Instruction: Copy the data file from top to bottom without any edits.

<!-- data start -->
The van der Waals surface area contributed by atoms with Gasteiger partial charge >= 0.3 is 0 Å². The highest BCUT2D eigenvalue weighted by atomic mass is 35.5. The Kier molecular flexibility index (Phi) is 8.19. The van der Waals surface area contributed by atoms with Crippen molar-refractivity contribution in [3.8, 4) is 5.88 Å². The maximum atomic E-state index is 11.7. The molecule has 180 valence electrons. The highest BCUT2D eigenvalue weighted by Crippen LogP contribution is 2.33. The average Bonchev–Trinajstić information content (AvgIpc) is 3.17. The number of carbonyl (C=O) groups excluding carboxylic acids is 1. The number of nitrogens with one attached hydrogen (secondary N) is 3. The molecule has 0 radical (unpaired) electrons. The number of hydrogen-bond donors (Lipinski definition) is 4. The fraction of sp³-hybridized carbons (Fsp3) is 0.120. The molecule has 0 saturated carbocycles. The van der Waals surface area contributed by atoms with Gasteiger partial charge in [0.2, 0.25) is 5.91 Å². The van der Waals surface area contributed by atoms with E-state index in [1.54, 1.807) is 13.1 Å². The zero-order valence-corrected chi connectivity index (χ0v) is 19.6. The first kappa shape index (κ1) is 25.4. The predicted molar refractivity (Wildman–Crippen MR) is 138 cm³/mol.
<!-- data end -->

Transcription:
The van der Waals surface area contributed by atoms with Gasteiger partial charge >= 0.3 is 0 Å². The highest BCUT2D eigenvalue weighted by atomic mass is 35.5. The Kier molecular flexibility index (Phi) is 8.19. The van der Waals surface area contributed by atoms with Crippen molar-refractivity contribution in [3.8, 4) is 5.88 Å². The maximum atomic E-state index is 11.7. The molecule has 180 valence electrons. The highest BCUT2D eigenvalue weighted by Crippen LogP contribution is 2.33. The average Bonchev–Trinajstić information content (AvgIpc) is 3.17. The number of carbonyl (C=O) groups excluding carboxylic acids is 1. The number of nitrogens with one attached hydrogen (secondary N) is 3. The molecule has 0 radical (unpaired) electrons. The number of hydrogen-bond donors (Lipinski definition) is 4. The fraction of sp³-hybridized carbons (Fsp3) is 0.120. The molecule has 0 saturated carbocycles. The van der Waals surface area contributed by atoms with Gasteiger partial charge in [0.2, 0.25) is 5.91 Å². The van der Waals surface area contributed by atoms with E-state index in [1.54, 1.807) is 13.1 Å². The zero-order valence-corrected chi connectivity index (χ0v) is 19.6. The first kappa shape index (κ1) is 25.4. The predicted molar refractivity (Wildman–Crippen MR) is 138 cm³/mol.